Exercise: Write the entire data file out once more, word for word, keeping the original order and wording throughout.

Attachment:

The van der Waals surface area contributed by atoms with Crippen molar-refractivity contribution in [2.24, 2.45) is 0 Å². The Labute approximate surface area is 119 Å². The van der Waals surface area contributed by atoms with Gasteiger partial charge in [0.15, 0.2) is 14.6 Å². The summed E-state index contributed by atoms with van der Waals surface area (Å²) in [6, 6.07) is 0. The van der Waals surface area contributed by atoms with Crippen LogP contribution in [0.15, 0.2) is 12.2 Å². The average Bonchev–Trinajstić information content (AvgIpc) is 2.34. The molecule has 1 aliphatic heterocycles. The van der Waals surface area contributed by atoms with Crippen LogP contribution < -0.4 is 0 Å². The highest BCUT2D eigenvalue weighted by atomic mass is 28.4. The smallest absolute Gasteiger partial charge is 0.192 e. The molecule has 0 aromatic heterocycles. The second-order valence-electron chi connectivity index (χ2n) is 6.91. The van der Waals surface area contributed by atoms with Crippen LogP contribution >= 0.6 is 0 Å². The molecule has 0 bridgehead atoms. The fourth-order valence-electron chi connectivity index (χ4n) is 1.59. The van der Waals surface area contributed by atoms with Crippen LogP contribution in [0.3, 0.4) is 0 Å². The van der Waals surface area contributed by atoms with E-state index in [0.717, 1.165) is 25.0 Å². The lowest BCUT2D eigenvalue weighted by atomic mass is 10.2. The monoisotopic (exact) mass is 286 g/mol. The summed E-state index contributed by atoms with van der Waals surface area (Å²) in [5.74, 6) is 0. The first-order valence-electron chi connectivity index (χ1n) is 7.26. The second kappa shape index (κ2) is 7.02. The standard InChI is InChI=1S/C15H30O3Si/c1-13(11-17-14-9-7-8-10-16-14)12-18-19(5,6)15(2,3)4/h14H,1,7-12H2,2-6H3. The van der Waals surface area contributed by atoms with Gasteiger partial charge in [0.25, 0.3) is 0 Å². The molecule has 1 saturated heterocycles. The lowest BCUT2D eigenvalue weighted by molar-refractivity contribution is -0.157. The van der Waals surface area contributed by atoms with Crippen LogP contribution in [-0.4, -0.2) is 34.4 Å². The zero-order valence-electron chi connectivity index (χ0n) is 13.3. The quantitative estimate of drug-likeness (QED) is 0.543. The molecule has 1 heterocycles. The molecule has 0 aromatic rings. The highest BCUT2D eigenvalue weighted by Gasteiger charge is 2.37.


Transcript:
The van der Waals surface area contributed by atoms with Crippen molar-refractivity contribution in [2.24, 2.45) is 0 Å². The Labute approximate surface area is 119 Å². The van der Waals surface area contributed by atoms with Gasteiger partial charge in [0.15, 0.2) is 14.6 Å². The summed E-state index contributed by atoms with van der Waals surface area (Å²) in [6, 6.07) is 0. The van der Waals surface area contributed by atoms with Crippen LogP contribution in [0.15, 0.2) is 12.2 Å². The average Bonchev–Trinajstić information content (AvgIpc) is 2.34. The molecule has 1 aliphatic heterocycles. The van der Waals surface area contributed by atoms with Crippen LogP contribution < -0.4 is 0 Å². The highest BCUT2D eigenvalue weighted by atomic mass is 28.4. The smallest absolute Gasteiger partial charge is 0.192 e. The molecule has 0 aromatic heterocycles. The second-order valence-electron chi connectivity index (χ2n) is 6.91. The van der Waals surface area contributed by atoms with Crippen LogP contribution >= 0.6 is 0 Å². The molecule has 0 bridgehead atoms. The fourth-order valence-electron chi connectivity index (χ4n) is 1.59. The van der Waals surface area contributed by atoms with Crippen LogP contribution in [0.3, 0.4) is 0 Å². The van der Waals surface area contributed by atoms with E-state index in [0.717, 1.165) is 25.0 Å². The lowest BCUT2D eigenvalue weighted by atomic mass is 10.2. The monoisotopic (exact) mass is 286 g/mol. The summed E-state index contributed by atoms with van der Waals surface area (Å²) in [5.74, 6) is 0. The first-order valence-electron chi connectivity index (χ1n) is 7.26. The second kappa shape index (κ2) is 7.02. The standard InChI is InChI=1S/C15H30O3Si/c1-13(11-17-14-9-7-8-10-16-14)12-18-19(5,6)15(2,3)4/h14H,1,7-12H2,2-6H3. The van der Waals surface area contributed by atoms with Gasteiger partial charge in [0.25, 0.3) is 0 Å². The molecule has 1 saturated heterocycles. The lowest BCUT2D eigenvalue weighted by molar-refractivity contribution is -0.157. The van der Waals surface area contributed by atoms with Crippen LogP contribution in [-0.4, -0.2) is 34.4 Å². The zero-order valence-electron chi connectivity index (χ0n) is 13.3. The quantitative estimate of drug-likeness (QED) is 0.543. The molecule has 1 heterocycles. The molecule has 0 aromatic rings. The highest BCUT2D eigenvalue weighted by Gasteiger charge is 2.37.